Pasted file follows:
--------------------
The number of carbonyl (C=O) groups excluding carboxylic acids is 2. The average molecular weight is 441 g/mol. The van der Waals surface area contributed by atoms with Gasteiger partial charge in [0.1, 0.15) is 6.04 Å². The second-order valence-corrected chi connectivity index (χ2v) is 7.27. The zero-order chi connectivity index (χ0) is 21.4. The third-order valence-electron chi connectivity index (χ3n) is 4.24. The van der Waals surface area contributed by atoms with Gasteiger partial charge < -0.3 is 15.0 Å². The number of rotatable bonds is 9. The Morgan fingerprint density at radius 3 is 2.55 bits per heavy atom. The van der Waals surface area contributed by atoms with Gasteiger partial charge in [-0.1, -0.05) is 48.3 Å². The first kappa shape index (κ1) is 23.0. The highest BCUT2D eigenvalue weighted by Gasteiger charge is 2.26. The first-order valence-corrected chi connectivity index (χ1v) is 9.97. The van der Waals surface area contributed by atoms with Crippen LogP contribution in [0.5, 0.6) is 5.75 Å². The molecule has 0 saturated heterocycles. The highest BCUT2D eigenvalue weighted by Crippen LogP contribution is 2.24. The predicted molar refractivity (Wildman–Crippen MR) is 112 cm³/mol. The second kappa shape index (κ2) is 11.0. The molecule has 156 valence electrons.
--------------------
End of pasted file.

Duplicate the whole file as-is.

The number of carbonyl (C=O) groups excluding carboxylic acids is 2. The average molecular weight is 441 g/mol. The van der Waals surface area contributed by atoms with Gasteiger partial charge in [0.1, 0.15) is 6.04 Å². The second-order valence-corrected chi connectivity index (χ2v) is 7.27. The zero-order chi connectivity index (χ0) is 21.4. The third-order valence-electron chi connectivity index (χ3n) is 4.24. The van der Waals surface area contributed by atoms with Gasteiger partial charge < -0.3 is 15.0 Å². The number of rotatable bonds is 9. The Morgan fingerprint density at radius 3 is 2.55 bits per heavy atom. The van der Waals surface area contributed by atoms with Gasteiger partial charge in [-0.1, -0.05) is 48.3 Å². The first kappa shape index (κ1) is 23.0. The highest BCUT2D eigenvalue weighted by Gasteiger charge is 2.26. The first-order valence-corrected chi connectivity index (χ1v) is 9.97. The van der Waals surface area contributed by atoms with Crippen LogP contribution in [0.5, 0.6) is 5.75 Å². The molecule has 0 saturated heterocycles. The highest BCUT2D eigenvalue weighted by Crippen LogP contribution is 2.24. The predicted molar refractivity (Wildman–Crippen MR) is 112 cm³/mol. The second kappa shape index (κ2) is 11.0. The molecule has 156 valence electrons.